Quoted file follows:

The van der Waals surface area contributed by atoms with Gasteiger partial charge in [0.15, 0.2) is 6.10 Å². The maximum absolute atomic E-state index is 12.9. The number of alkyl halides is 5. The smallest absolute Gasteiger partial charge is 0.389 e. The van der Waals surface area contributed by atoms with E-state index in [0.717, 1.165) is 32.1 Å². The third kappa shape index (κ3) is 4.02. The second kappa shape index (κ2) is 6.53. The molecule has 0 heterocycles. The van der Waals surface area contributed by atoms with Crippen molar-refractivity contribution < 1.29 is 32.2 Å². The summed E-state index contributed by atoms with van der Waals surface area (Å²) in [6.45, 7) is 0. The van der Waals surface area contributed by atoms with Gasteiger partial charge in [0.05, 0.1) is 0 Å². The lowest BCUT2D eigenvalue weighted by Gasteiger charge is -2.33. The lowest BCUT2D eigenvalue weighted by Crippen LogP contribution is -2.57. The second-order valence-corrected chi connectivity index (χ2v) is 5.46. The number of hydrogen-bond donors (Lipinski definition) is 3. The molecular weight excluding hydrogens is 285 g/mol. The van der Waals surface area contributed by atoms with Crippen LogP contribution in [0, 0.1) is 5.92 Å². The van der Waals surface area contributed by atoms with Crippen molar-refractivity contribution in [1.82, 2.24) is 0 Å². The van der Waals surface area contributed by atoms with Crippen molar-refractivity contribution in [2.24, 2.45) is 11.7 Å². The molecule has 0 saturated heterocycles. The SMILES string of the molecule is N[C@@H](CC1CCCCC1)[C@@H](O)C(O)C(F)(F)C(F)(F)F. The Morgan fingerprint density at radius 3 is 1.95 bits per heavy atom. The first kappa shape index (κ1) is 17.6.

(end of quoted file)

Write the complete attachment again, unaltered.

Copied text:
The van der Waals surface area contributed by atoms with Gasteiger partial charge in [0.15, 0.2) is 6.10 Å². The maximum absolute atomic E-state index is 12.9. The number of alkyl halides is 5. The smallest absolute Gasteiger partial charge is 0.389 e. The van der Waals surface area contributed by atoms with E-state index in [0.717, 1.165) is 32.1 Å². The third kappa shape index (κ3) is 4.02. The second kappa shape index (κ2) is 6.53. The molecule has 0 heterocycles. The van der Waals surface area contributed by atoms with Crippen molar-refractivity contribution < 1.29 is 32.2 Å². The summed E-state index contributed by atoms with van der Waals surface area (Å²) in [6.45, 7) is 0. The van der Waals surface area contributed by atoms with Gasteiger partial charge in [0.05, 0.1) is 0 Å². The lowest BCUT2D eigenvalue weighted by Gasteiger charge is -2.33. The lowest BCUT2D eigenvalue weighted by Crippen LogP contribution is -2.57. The second-order valence-corrected chi connectivity index (χ2v) is 5.46. The number of hydrogen-bond donors (Lipinski definition) is 3. The molecular weight excluding hydrogens is 285 g/mol. The van der Waals surface area contributed by atoms with Crippen LogP contribution in [0, 0.1) is 5.92 Å². The van der Waals surface area contributed by atoms with Crippen molar-refractivity contribution in [1.82, 2.24) is 0 Å². The van der Waals surface area contributed by atoms with Crippen molar-refractivity contribution in [2.24, 2.45) is 11.7 Å². The molecule has 0 saturated heterocycles. The SMILES string of the molecule is N[C@@H](CC1CCCCC1)[C@@H](O)C(O)C(F)(F)C(F)(F)F. The Morgan fingerprint density at radius 3 is 1.95 bits per heavy atom. The first kappa shape index (κ1) is 17.6.